Rachmaninov’s ‘Piano Concerto No. 3’ is a complex, epic narrative that moves from a simple opening melody to the triumphant apotheosis at its conclusion. The composer ingeniously links motifs, melodies and at times whole sections between the movements, unifying the concerto into a single overarching storyline. In the ‘Variations on a Theme of Correlli,’ Rachmaninov reworks the original theme using his unique harmonic language until there is no trace left of its Baroque or Renaissance origins. Pianist Boris Giltburg was born in 1984 in Moscow and has lived in Tel Aviv since early childhood. He began lessons with his mother at the age of five and went on to study with Arie Vardi.Read more In 2013 he took first prize at the Queen Elisabeth Competition, catapulting his career to a new level. His previous solo Rachmaninov recording was named Gramophone album of the month in June 2016, and more recently his first concerto album won a Diapason d’or for his account of the Shostakovich concertos.
Boris Giltburg’s new Naxos recording of the D minor Concerto with Carlos Miguel Prieto and the Royal Scottish National Orchestra shatters the encrustation of reputational habit, offering instead a vividly imaginative re creation of a score that lives and breathes with irresistible vitality. Giltburg’s approach is fundamentally lyrical, rhetorically apt and, aided and abetted by Prieto and the Scots, sensitive to every marking in the score.
– Gramophone The opening bars of this Third Concerto performance set the scene for a very personal approach to the ones we have already on disc; the whole performance gives us a totally new approach where the choice of tempos is very personal, at times unusually relaxed, at other times are charging headlong. The first movement cadenza is almost improvisatory in every respect, and sets out his credentials as one of today’s most outgoing virtuosos. His finale is full of white-heat moments. The conductor, Carlos Miguel Prieto, is at one with his soloist, while the Royal Scottish National are on fine form. A very attractive account of the Variations on a Theme of Corelli closes the disc. The recorded quality of the concerto is excellent..
Concerto for Piano no 3 in D minor, Op. 30by Sergei Rachmaninov Performer:
Boris Giltburg (Piano)
Carlos Miguel Prieto
Royal Scottish National Orchestra
Period: Romantic Written: 1909; Russia Length: 43 Minutes 34 Secs.
Rach 3April 6, 2019By Ronald Y. (Morris Plains, NJ)See All My Reviews"Ive listened to the Alexis Weissenberg performance for 40 years and became used to its propulsive, steely approach to the concerto. Boris Giltburg, however, presents an interpretation that is like unfolding a beautiful oriental rug that has such richly intricate and complex patterns. The clarity of the playing throughout is wonderful, and Im drawn in to listen again and again to Rachmaninovs creative genius. The power is there, yet its balanced with elegance. I would have liked a bit more forcefulness and presence from the RSNO."Report Abuse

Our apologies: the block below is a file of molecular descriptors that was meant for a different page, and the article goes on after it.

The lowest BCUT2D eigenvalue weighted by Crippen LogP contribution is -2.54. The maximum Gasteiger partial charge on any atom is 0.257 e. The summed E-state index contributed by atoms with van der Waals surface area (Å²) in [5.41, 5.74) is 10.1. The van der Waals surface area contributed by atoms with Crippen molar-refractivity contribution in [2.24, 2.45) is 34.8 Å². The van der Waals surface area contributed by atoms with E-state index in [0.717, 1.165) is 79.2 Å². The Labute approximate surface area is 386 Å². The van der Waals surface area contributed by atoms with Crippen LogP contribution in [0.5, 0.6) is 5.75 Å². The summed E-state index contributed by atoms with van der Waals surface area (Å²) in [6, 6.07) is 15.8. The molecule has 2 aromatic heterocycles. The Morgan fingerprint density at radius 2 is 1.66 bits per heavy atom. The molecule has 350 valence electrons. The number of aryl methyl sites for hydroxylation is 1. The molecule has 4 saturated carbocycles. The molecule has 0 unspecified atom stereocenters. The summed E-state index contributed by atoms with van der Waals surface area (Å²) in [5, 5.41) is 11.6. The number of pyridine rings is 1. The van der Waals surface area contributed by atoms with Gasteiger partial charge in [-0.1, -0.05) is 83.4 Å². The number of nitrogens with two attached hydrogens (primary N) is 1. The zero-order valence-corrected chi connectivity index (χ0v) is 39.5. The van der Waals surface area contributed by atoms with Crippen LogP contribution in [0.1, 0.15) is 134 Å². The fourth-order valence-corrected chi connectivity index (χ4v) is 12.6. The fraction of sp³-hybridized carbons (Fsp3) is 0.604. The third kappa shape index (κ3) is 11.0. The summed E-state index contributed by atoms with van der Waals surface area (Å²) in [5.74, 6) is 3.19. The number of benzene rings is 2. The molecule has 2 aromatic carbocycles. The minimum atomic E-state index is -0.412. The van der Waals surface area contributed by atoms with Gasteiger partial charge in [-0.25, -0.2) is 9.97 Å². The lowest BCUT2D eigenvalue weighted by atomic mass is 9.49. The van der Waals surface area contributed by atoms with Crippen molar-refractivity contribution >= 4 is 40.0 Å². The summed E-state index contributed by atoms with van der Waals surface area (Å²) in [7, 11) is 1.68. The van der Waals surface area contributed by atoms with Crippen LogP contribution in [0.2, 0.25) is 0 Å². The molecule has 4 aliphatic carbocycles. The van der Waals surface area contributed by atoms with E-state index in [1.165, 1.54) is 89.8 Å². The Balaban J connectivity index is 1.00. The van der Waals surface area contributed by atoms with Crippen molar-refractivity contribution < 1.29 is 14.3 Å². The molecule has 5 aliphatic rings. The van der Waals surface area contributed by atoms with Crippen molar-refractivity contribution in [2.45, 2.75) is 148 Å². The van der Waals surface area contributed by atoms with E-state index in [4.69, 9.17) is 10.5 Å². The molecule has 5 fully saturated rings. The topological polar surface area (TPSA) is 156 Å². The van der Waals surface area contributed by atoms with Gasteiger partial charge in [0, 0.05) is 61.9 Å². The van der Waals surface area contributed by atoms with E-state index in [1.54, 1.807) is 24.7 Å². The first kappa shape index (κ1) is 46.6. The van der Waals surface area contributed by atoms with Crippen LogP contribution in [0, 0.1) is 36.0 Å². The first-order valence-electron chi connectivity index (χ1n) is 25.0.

I disagree with L. AckermanOctober 10, 2018By Jude G. See All My Reviews"I am a huge Rach 3 fanatic and rate this alongside the best recordings I've heard. It is beautifully interpreted, although in a completely different manner than others. Clean, romantic to the core and no fuzziness. Not as crisp as Yuja Wang's but the 3rd movement is a nice change from the often rushed versions. Love."Report Abuse
Relaxed to be almost perfunctoryJuly 6, 2018By L. Ackerman (Washington, DC)See All My Reviews"If you like your 3rd Concerto at the verge of controlled-nervous-breakdown, this is not for you. The new recording brings a Gramophone recommendation; still, after decades of listening and reading reviews, I find the respected magazine's choices sometimes odd (perhaps is the British phlegm) The first movement of this performance proceeds correctly, but I did not feel it caught any fire. Unfortunately, the lack of forward propulsion did it for me. A sensation from which I could not recover. The Corelli Variations fare better, but then, this is a work that I hardly love. From the dozens of performances of this, my favorite concerto, which I have collected, I find that, lately, young women pianists have done much better than their male counterparts. At least in approaching the passion. The orchestral sound given to the concerto is not typical of the RSNO spectacular (as recorded by other labels) but it is very good when it comes to the piano itself. The solo piano recording fares much better."Report Abuse